Car reviews - Nissan - Pulsar - Q 5-dr hatch
25 Nov 1991
Sadly, one of the best cars ever made here also helped bury Nissan as a local manufacturer. The fourth-generation Pulsar, known as the ES, was truly all-new – from the Saab 9000-inspired four-door hatch and sedan body styles, classy cabin design and Japanese twin-cam multi-valve drivetrains, to the world-class manufacturing process that achieved new local quality levels. But its huge investment in recessional times and the necessary price premium on a product tarnished by discounting scuppered the big sales Nissan sorely needed. But the ES did win wide acclaim for its high performance, refinement, handling and comfort and qualities. The base 81kW 1.6 powered the GLi and Q hatch, while the Q 2.O, sports SSS hatch and luxury Ti offered a rorty 105kW 2.0. Also still novel for the segment were the optional anti-lock brakes on the SSS and a four-speed automatic. These were the last Aussie-made Pulsars, produced here until the Victorian plant closed in October ’92. Barely visible were the myriad of small differences between the old local ES Pulsar and the subseqeunt Japanese-made N14 II. They included new wheels, updated cabin trim, revised suspension settings and different seats. Equipment levels also rose on the base LX, which replaced the GLi, while the Ti 1.6 models arrived just as the Ti 2.0 sedan was discontinued. In May ’94 a round of alterations saw the Q, which had disappeared in early ’93, return permanently after a small amount arrived as a limited run a few months earlier, but now it was strictly a 1.6. The LX gave way to the LX Limited, while the limited edition Solaire of early ’95 packed in extra features. Quality wise, the N14 Pulsar was probably better than its 1995-2000 N15 replacement, which suffered from a huge cost-cutting program instigated by a struggling Nissan Motor Company in Japan...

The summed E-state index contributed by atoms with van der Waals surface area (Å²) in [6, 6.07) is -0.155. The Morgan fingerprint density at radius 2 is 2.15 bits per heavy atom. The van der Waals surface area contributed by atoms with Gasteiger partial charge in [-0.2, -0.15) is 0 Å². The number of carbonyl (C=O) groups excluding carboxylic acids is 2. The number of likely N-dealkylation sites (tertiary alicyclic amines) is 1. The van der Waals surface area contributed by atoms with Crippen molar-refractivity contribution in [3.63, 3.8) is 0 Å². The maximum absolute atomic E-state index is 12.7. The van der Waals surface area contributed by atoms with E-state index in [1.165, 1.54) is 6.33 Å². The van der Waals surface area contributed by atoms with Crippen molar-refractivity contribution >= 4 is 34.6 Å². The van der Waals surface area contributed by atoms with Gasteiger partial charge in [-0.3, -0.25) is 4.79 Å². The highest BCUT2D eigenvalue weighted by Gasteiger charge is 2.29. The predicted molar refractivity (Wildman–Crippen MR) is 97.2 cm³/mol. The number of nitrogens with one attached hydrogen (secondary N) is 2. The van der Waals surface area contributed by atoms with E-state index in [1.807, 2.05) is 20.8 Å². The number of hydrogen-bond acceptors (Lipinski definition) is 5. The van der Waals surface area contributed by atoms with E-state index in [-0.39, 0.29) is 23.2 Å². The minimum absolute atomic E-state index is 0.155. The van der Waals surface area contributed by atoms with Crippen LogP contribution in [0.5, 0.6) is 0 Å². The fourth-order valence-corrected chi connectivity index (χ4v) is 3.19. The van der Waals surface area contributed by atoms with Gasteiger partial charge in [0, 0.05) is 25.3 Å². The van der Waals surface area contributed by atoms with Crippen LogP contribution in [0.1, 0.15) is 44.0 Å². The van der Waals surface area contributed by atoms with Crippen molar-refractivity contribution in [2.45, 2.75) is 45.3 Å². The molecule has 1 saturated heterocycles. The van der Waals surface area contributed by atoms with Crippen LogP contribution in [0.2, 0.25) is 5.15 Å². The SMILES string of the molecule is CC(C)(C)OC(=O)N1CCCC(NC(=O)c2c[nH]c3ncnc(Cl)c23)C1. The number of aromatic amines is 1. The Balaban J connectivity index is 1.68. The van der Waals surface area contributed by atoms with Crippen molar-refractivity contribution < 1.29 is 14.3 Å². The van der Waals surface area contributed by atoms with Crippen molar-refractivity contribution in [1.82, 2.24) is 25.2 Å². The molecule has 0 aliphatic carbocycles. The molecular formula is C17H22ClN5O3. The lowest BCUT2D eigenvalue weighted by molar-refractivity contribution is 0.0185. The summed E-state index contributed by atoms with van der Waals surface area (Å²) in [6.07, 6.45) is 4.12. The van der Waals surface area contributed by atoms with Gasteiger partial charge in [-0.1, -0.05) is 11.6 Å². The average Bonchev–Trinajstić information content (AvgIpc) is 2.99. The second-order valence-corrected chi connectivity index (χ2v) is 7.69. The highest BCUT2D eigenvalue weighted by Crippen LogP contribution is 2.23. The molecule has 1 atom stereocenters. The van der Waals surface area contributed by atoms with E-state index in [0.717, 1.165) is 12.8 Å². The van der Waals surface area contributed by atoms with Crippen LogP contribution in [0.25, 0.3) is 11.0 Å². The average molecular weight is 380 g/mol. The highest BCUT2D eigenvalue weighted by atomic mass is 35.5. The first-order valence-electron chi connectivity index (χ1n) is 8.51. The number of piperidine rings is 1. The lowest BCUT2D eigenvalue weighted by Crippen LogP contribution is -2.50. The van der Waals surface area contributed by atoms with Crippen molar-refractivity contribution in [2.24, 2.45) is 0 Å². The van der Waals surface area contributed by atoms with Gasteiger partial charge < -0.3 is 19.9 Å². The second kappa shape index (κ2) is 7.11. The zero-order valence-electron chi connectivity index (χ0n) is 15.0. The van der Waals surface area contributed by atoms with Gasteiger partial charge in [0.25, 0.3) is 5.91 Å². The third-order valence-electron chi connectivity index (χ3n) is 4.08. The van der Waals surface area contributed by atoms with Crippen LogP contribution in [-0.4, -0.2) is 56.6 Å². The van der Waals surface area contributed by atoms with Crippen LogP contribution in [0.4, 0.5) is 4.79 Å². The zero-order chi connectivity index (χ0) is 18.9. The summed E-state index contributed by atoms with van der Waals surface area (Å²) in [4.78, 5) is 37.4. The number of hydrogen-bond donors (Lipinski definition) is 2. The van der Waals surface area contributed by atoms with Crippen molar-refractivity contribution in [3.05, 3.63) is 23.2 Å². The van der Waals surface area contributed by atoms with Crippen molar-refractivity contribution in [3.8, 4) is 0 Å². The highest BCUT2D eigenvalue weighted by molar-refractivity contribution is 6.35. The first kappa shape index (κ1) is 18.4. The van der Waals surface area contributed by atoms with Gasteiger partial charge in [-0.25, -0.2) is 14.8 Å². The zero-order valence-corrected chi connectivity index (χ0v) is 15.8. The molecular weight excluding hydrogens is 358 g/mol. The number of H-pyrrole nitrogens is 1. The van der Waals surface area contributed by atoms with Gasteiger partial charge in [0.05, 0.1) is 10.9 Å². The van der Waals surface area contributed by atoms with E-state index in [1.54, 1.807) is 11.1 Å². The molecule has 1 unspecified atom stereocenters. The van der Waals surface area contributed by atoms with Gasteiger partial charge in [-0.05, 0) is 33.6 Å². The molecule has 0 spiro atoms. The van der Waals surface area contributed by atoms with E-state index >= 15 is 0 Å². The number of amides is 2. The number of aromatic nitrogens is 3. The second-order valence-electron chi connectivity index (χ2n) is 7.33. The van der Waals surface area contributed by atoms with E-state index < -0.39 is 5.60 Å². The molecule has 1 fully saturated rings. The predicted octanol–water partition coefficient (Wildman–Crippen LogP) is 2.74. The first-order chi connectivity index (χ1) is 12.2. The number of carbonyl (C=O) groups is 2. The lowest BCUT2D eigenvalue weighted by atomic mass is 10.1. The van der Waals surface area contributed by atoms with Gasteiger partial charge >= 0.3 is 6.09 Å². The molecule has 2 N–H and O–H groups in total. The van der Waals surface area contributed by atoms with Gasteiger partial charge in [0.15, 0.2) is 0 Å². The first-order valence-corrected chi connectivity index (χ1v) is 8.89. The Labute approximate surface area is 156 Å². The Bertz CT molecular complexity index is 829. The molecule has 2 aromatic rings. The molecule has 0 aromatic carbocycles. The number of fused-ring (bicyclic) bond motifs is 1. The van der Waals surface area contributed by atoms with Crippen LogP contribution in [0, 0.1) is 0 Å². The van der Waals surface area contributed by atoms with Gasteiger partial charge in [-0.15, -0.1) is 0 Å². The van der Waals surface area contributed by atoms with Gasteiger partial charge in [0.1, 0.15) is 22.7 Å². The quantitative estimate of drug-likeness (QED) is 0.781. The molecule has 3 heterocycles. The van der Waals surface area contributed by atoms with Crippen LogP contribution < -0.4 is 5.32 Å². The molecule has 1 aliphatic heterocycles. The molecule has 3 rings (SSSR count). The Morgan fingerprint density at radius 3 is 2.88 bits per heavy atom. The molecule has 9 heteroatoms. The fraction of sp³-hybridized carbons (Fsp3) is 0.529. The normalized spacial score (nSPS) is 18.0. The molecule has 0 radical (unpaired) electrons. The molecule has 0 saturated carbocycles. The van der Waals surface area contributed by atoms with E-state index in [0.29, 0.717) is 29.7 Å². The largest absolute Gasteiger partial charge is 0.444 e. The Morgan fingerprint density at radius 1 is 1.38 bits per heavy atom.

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Model release date: 1 October 1991 to 1 September 1995
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